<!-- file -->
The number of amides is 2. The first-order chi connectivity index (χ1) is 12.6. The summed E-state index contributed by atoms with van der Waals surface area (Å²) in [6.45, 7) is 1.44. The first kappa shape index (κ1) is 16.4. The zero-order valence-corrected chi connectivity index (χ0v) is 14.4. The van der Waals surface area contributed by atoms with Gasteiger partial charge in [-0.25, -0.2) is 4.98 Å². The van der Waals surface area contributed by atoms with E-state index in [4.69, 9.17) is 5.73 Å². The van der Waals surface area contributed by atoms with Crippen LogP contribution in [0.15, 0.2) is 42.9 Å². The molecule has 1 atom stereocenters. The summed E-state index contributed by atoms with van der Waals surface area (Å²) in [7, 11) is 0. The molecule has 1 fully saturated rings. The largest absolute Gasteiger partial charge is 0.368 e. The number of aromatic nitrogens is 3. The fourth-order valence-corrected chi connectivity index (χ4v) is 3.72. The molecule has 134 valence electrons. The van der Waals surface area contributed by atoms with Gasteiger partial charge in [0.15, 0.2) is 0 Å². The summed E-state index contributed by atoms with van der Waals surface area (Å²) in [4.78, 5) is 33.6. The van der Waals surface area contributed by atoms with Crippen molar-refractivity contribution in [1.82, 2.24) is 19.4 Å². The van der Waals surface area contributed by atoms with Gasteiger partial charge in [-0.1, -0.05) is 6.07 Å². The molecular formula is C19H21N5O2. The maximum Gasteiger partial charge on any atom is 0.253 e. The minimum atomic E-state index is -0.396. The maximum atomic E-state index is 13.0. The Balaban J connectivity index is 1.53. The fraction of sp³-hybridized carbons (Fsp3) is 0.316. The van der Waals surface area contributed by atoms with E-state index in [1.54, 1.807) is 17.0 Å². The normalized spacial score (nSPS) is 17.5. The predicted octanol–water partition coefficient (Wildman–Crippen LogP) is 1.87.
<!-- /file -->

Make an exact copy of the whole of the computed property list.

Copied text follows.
The number of amides is 2. The first-order chi connectivity index (χ1) is 12.6. The summed E-state index contributed by atoms with van der Waals surface area (Å²) in [6.45, 7) is 1.44. The first kappa shape index (κ1) is 16.4. The zero-order valence-corrected chi connectivity index (χ0v) is 14.4. The van der Waals surface area contributed by atoms with Gasteiger partial charge in [-0.25, -0.2) is 4.98 Å². The van der Waals surface area contributed by atoms with E-state index in [4.69, 9.17) is 5.73 Å². The van der Waals surface area contributed by atoms with Crippen LogP contribution in [0.15, 0.2) is 42.9 Å². The molecule has 1 atom stereocenters. The summed E-state index contributed by atoms with van der Waals surface area (Å²) in [7, 11) is 0. The molecule has 1 fully saturated rings. The largest absolute Gasteiger partial charge is 0.368 e. The number of aromatic nitrogens is 3. The fourth-order valence-corrected chi connectivity index (χ4v) is 3.72. The molecule has 134 valence electrons. The van der Waals surface area contributed by atoms with Gasteiger partial charge in [0.15, 0.2) is 0 Å². The summed E-state index contributed by atoms with van der Waals surface area (Å²) in [4.78, 5) is 33.6. The van der Waals surface area contributed by atoms with Crippen molar-refractivity contribution in [1.82, 2.24) is 19.4 Å². The van der Waals surface area contributed by atoms with Gasteiger partial charge in [-0.1, -0.05) is 6.07 Å². The molecular formula is C19H21N5O2. The maximum Gasteiger partial charge on any atom is 0.253 e. The minimum atomic E-state index is -0.396. The maximum atomic E-state index is 13.0. The Balaban J connectivity index is 1.53. The fraction of sp³-hybridized carbons (Fsp3) is 0.316. The van der Waals surface area contributed by atoms with E-state index in [1.54, 1.807) is 17.0 Å². The normalized spacial score (nSPS) is 17.5. The predicted octanol–water partition coefficient (Wildman–Crippen LogP) is 1.87.